The Federal Reserve failed to confirm market expectations of a tapering of asset purchases and held its asset purchase program unchanged at $85 billion per month. Concerns about the impact of higher interest rates on the economy and the labor market and prospects of a fiscal showdown were factors influencing todays decision.
Main takeaways from todays Fed communications:
Bond markets seem to have been caught very much off-guard by todays news, with the 10-year Treasury yield falling dramatically in the hours afterwards.
Reduction of asset purchases remains on the table, but it is tied to future economic data, not the calendar. In the words of the statement that followed the FOMC meeting, the committee decided to await more evidence that progress will be sustained before adjusting the pace of its purchases.
Kansas City Fed President Esther George dissented due to fears about financial imbalance and inflation if the Fed continued on its current monetary policy path. The latter does not seem to be much of a risk; the mid-point of the FOMCs forecast does not call for inflation to reach its 2% target until after 2016.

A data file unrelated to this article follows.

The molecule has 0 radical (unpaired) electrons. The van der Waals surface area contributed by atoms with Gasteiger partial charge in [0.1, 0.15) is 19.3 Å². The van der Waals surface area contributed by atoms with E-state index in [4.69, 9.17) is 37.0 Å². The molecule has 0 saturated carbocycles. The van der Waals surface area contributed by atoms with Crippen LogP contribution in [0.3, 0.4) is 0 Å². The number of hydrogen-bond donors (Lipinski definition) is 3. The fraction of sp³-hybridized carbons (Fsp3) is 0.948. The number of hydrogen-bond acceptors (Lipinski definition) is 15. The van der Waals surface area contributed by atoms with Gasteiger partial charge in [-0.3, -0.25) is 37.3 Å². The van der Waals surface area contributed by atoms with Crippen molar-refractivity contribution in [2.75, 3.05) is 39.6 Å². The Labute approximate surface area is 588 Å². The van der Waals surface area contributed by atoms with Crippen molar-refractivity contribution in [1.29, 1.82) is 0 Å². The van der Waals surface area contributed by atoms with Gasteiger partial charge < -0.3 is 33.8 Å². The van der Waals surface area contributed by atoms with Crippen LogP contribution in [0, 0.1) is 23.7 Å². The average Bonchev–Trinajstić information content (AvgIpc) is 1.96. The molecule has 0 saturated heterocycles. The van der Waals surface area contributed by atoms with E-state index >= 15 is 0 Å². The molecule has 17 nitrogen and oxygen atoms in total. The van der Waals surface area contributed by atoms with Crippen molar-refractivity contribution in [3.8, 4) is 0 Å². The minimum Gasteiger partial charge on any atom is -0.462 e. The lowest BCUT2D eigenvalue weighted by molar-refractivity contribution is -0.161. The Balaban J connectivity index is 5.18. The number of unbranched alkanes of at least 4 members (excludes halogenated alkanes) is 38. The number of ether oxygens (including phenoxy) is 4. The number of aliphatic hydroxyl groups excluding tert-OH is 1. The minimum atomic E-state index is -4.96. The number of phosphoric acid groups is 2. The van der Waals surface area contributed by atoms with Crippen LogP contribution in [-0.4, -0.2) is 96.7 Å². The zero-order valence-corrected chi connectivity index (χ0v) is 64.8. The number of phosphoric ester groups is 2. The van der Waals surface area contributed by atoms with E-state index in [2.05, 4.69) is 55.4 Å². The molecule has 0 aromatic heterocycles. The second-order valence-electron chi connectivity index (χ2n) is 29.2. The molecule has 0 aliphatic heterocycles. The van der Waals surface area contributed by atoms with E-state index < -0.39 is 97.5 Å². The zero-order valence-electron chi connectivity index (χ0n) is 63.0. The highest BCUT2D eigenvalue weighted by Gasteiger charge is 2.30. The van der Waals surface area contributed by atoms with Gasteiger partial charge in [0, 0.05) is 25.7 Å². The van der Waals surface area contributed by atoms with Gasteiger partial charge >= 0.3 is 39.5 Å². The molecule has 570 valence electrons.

The question now becomes, If not now, when? We continue to expect that the evidence sought by the Fed will be in hand before the end of the year. Our call for a December start to tapering is based on our expectation of economic progress between now and then and a resolution to the U.S. budget situation. The next scheduled press conference for the Fed leader follows that meeting, which should allow for a healthy discussion of where policy might progress from there.
It is also expected that a nominee to chair the Federal Reserve Board of Governors will have been identified and vetted by then. Chairman Ben Bernanke deflected press inquiries today about the situation with his usual class; expect an announcement sometime before the end of this month.